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Become an Extension for Local Shelters

Become an Extension for Local Shelters

Sometimes the hardest people to reach out to are those who are the closest.

“I’m telling the solemn truth: Whenever you did one of these things to someone overlooked or ignored, that was me—you did it to me.” —Matthew 25:40, The Message

How does your church interact with the community surrounding it? Does everyone simply drive in on Sunday morning? Or is your congregation marked by its ability to reach out to those immediately adjacent? Sadly, many churches have pulled out of the neighborhoods they began in to acquire a more desirable piece of real estate somewhere in suburbia. The result: communities without churches who turn to the government for the relief that churches could have possibly provided

Sometimes the hardest people to reach out to are those who are the closest, and it’s just as true in our churches. But there are definitely ways to embody the Gospel to the people closest to you, especially if you are in a needy area

One great way to get involved in the community is to become an extension for local shelters. Many times, local ministries that offer hands-on help to the down and out receive more donations than they can handle. In these instances, why not develop a network of churches in the community that would become extension centers for the extra food, clothing or furniture?

We are currently praying and developing this vision. In our downtown community, a local outreach center has more donations than they can even keep track of. Yet they receive phone calls from all over the city describing needs for diapers, food, furniture and many other items. Many of these calls come from the neighborhoods immediately around area churches. So a vision has been birthed.

The hope is that local churches will create room to host the excess donations and supplies. When someone calls the shelter for diapers, rather than forcing them to go downtown, the church becomes the place to go. This, in turn, begins to create a relationship with the neighborhood and places the church in the position to meet the tangible need. And this, after all, is what the Gospel is all about.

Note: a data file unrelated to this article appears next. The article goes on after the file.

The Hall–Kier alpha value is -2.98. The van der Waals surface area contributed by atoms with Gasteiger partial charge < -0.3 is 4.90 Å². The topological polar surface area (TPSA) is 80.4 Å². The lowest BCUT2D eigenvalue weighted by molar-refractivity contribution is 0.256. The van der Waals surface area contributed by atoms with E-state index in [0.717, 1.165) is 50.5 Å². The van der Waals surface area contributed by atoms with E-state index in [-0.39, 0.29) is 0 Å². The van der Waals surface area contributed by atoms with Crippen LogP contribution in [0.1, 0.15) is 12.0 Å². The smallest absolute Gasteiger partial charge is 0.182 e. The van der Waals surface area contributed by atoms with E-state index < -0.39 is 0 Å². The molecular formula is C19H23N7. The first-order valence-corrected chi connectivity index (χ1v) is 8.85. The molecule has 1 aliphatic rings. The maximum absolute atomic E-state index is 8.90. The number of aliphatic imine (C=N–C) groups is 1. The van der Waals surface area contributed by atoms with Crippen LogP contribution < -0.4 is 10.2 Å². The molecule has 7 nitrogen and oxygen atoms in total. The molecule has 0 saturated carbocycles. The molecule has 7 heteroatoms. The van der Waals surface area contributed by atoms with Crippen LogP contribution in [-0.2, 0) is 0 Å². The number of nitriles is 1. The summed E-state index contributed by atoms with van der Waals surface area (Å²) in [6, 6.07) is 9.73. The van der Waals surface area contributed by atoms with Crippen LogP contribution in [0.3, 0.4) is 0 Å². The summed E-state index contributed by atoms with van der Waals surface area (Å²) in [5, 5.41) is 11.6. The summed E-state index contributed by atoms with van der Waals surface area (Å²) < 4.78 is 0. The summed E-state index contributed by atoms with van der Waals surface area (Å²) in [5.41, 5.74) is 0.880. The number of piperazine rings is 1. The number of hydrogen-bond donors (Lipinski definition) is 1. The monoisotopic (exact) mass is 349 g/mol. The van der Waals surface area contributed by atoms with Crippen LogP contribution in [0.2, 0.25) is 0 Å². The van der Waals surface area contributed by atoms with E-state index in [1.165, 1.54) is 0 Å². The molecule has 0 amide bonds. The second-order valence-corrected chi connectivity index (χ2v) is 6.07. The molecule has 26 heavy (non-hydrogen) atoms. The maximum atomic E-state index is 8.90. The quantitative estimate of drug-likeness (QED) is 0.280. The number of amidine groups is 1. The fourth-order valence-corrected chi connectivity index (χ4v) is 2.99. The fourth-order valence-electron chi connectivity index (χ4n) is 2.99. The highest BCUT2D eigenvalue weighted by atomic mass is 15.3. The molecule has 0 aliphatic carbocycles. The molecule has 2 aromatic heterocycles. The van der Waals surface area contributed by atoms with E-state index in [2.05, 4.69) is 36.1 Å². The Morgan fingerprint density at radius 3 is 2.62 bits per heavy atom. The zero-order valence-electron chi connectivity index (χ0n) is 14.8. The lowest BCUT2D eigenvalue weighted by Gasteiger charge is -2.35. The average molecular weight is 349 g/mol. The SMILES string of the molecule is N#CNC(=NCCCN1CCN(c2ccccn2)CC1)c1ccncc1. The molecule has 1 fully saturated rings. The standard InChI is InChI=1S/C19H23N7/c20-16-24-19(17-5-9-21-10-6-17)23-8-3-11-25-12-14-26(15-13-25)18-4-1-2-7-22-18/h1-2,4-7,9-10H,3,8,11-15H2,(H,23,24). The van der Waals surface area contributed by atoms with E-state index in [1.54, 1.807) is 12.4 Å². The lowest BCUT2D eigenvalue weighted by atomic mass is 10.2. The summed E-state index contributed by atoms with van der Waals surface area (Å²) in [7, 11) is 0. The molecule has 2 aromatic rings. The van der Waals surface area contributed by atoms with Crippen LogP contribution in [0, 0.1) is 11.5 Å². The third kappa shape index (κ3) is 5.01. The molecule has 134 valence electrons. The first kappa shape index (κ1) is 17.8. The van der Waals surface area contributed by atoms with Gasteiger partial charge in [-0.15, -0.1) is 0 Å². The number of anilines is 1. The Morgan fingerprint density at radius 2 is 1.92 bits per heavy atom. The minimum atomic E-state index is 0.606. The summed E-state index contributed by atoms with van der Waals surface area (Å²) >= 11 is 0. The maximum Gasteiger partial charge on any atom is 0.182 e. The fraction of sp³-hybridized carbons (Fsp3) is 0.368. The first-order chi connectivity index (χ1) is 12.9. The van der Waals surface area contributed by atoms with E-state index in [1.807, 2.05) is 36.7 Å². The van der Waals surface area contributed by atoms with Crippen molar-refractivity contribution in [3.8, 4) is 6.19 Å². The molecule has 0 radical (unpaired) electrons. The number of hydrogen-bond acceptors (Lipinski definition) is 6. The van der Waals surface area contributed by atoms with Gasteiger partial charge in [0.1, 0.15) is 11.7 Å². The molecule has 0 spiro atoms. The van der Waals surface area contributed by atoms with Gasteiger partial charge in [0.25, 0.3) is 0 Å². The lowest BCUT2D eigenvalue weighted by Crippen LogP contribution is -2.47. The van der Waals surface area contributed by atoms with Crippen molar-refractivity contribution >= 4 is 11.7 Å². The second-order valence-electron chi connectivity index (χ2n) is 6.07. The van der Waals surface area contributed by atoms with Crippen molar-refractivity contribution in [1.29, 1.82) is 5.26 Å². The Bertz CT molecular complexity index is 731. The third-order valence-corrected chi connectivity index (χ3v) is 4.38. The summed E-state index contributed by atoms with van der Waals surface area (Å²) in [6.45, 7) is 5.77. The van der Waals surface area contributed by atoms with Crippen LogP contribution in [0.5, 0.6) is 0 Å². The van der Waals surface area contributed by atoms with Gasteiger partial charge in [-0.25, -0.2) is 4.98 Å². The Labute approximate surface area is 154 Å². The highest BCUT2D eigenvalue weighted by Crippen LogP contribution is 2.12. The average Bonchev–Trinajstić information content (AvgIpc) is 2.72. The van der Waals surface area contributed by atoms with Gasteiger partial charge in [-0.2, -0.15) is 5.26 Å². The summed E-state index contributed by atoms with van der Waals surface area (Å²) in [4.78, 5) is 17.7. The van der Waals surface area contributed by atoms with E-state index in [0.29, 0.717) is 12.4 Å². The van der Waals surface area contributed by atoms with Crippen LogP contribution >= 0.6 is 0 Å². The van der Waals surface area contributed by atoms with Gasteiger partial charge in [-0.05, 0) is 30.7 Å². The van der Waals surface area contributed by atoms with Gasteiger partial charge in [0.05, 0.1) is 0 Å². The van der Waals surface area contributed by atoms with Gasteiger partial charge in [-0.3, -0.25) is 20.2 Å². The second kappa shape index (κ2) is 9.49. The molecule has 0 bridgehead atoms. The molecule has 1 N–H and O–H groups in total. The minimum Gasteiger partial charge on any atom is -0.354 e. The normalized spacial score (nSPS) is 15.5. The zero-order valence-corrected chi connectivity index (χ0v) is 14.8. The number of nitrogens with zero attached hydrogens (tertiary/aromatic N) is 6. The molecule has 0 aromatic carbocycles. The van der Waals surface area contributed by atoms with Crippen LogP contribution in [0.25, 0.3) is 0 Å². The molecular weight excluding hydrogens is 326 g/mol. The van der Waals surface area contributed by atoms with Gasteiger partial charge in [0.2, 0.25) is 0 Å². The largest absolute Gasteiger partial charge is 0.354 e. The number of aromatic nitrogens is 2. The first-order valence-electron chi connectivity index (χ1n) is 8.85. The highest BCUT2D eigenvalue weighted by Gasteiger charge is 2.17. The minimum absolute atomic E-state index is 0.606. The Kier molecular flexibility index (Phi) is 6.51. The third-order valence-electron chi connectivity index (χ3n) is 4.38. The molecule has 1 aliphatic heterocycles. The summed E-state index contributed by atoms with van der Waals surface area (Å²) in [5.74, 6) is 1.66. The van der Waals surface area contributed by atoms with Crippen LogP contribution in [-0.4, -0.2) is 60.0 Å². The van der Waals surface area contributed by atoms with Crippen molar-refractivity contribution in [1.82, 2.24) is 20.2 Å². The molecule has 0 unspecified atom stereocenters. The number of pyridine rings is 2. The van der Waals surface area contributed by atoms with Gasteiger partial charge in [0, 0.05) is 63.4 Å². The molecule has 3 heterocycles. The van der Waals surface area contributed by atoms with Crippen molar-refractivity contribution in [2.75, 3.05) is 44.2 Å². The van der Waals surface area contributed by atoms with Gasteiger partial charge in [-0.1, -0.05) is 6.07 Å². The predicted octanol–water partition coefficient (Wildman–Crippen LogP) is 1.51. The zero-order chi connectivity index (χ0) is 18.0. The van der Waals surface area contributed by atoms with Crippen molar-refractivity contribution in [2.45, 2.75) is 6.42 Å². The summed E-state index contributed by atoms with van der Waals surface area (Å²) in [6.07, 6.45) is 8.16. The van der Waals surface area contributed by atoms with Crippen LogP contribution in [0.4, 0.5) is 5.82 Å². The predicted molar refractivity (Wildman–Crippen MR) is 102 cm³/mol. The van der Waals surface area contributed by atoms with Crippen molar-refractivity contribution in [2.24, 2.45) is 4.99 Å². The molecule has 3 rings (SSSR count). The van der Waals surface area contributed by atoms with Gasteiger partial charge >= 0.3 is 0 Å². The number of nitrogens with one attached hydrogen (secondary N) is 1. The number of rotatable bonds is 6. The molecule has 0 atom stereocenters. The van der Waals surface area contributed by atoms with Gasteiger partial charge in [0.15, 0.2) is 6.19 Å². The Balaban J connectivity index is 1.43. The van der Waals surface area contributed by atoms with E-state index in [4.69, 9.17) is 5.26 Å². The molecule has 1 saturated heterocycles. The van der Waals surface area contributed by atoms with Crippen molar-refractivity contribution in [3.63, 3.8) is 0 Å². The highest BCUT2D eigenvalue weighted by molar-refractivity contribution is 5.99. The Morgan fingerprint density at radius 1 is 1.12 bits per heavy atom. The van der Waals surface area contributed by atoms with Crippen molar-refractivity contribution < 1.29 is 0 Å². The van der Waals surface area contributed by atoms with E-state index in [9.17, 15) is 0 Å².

Of course, the goal is not to simply give supplies away. The mission is about transforming lives. But many times, the first step is making the church a place that offers hope again. And meeting the tangible needs of your community is a great place to start.

Tips for starting a shelter extension:

Check Resources—Begin by discussing with church leadership possible spaces, outreach budget, etc. that might be available to you.

Check Area Ministries
—It is important to find out which shelters or local outreaches are actually serving people in your neighborhood. Find out what they need to see if it is a good match. Ask these ministries how your church can be of service to them.

Enlist People—Look for people who have a heart to do this. Having a heart for the neighborhood will be vital to keeping this alive. You will also want to recruit organized people to keep track of where things are going, keep inventory and maintain records.

Get Organized—Develop a systematic approach to getting supplies to the right people. When are you open? Do you deliver? How will you inform neighborhood people about the new program? How often can someone come? How many things can they receive? The list can be daunting, but have the local shelter help you answer those questions.

Matt Conner is a writer and the pastor at The Mercy House in Anderson, Ind.

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